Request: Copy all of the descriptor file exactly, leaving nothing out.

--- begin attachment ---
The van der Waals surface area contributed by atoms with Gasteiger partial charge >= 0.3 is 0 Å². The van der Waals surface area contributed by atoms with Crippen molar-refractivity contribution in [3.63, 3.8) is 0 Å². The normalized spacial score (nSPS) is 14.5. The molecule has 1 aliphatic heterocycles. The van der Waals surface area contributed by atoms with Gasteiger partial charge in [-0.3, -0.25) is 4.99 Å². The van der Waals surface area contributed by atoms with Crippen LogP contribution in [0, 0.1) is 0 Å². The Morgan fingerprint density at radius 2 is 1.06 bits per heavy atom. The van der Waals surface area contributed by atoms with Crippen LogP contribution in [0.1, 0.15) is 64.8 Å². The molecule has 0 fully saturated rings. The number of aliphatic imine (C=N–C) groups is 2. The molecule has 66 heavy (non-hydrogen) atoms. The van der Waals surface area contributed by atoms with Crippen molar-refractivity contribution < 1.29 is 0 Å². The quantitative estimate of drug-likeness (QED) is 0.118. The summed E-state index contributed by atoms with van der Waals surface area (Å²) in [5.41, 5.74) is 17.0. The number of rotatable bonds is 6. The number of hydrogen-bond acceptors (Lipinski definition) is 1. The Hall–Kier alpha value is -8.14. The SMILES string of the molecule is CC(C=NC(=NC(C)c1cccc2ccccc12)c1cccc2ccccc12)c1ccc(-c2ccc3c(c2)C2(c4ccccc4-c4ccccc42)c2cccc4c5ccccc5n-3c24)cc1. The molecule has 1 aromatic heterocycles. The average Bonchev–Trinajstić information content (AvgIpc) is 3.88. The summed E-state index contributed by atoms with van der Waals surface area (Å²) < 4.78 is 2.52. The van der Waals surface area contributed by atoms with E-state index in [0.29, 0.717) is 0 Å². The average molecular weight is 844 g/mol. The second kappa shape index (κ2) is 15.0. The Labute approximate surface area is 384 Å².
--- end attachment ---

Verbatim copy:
The van der Waals surface area contributed by atoms with Gasteiger partial charge >= 0.3 is 0 Å². The van der Waals surface area contributed by atoms with Crippen molar-refractivity contribution in [3.63, 3.8) is 0 Å². The normalized spacial score (nSPS) is 14.5. The molecule has 1 aliphatic heterocycles. The van der Waals surface area contributed by atoms with Gasteiger partial charge in [-0.3, -0.25) is 4.99 Å². The van der Waals surface area contributed by atoms with Crippen LogP contribution in [0, 0.1) is 0 Å². The Morgan fingerprint density at radius 2 is 1.06 bits per heavy atom. The van der Waals surface area contributed by atoms with Crippen LogP contribution in [0.1, 0.15) is 64.8 Å². The molecule has 0 fully saturated rings. The number of aliphatic imine (C=N–C) groups is 2. The molecule has 66 heavy (non-hydrogen) atoms. The van der Waals surface area contributed by atoms with Crippen molar-refractivity contribution < 1.29 is 0 Å². The quantitative estimate of drug-likeness (QED) is 0.118. The summed E-state index contributed by atoms with van der Waals surface area (Å²) in [5.41, 5.74) is 17.0. The number of rotatable bonds is 6. The number of hydrogen-bond acceptors (Lipinski definition) is 1. The Hall–Kier alpha value is -8.14. The SMILES string of the molecule is CC(C=NC(=NC(C)c1cccc2ccccc12)c1cccc2ccccc12)c1ccc(-c2ccc3c(c2)C2(c4ccccc4-c4ccccc42)c2cccc4c5ccccc5n-3c24)cc1. The molecule has 1 aromatic heterocycles. The average Bonchev–Trinajstić information content (AvgIpc) is 3.88. The summed E-state index contributed by atoms with van der Waals surface area (Å²) < 4.78 is 2.52. The van der Waals surface area contributed by atoms with E-state index in [0.29, 0.717) is 0 Å². The average molecular weight is 844 g/mol. The second kappa shape index (κ2) is 15.0. The Labute approximate surface area is 384 Å².